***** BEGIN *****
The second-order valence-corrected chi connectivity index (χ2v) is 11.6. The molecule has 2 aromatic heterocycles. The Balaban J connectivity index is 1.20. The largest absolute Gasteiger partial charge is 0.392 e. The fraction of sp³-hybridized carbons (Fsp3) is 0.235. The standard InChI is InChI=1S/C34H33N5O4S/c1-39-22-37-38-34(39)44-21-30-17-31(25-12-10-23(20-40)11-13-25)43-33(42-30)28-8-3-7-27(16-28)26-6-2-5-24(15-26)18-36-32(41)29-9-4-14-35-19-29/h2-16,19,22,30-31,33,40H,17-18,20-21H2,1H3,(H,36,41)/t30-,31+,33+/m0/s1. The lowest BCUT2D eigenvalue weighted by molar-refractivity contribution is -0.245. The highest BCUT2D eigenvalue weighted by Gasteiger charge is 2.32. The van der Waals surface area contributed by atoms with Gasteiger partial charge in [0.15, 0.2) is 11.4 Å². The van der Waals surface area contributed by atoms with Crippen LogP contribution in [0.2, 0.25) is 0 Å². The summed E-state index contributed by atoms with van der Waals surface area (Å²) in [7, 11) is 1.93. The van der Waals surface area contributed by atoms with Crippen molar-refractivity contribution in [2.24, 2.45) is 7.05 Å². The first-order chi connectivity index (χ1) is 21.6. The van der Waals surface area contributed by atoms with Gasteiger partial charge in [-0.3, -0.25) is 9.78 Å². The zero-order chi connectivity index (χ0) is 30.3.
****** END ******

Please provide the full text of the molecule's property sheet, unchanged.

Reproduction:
The second-order valence-corrected chi connectivity index (χ2v) is 11.6. The molecule has 2 aromatic heterocycles. The Balaban J connectivity index is 1.20. The largest absolute Gasteiger partial charge is 0.392 e. The fraction of sp³-hybridized carbons (Fsp3) is 0.235. The standard InChI is InChI=1S/C34H33N5O4S/c1-39-22-37-38-34(39)44-21-30-17-31(25-12-10-23(20-40)11-13-25)43-33(42-30)28-8-3-7-27(16-28)26-6-2-5-24(15-26)18-36-32(41)29-9-4-14-35-19-29/h2-16,19,22,30-31,33,40H,17-18,20-21H2,1H3,(H,36,41)/t30-,31+,33+/m0/s1. The lowest BCUT2D eigenvalue weighted by molar-refractivity contribution is -0.245. The highest BCUT2D eigenvalue weighted by Gasteiger charge is 2.32. The van der Waals surface area contributed by atoms with Gasteiger partial charge in [0.15, 0.2) is 11.4 Å². The van der Waals surface area contributed by atoms with Crippen LogP contribution in [0.2, 0.25) is 0 Å². The summed E-state index contributed by atoms with van der Waals surface area (Å²) in [7, 11) is 1.93. The van der Waals surface area contributed by atoms with Crippen molar-refractivity contribution in [2.24, 2.45) is 7.05 Å². The first-order chi connectivity index (χ1) is 21.6. The van der Waals surface area contributed by atoms with Gasteiger partial charge in [-0.3, -0.25) is 9.78 Å². The zero-order chi connectivity index (χ0) is 30.3.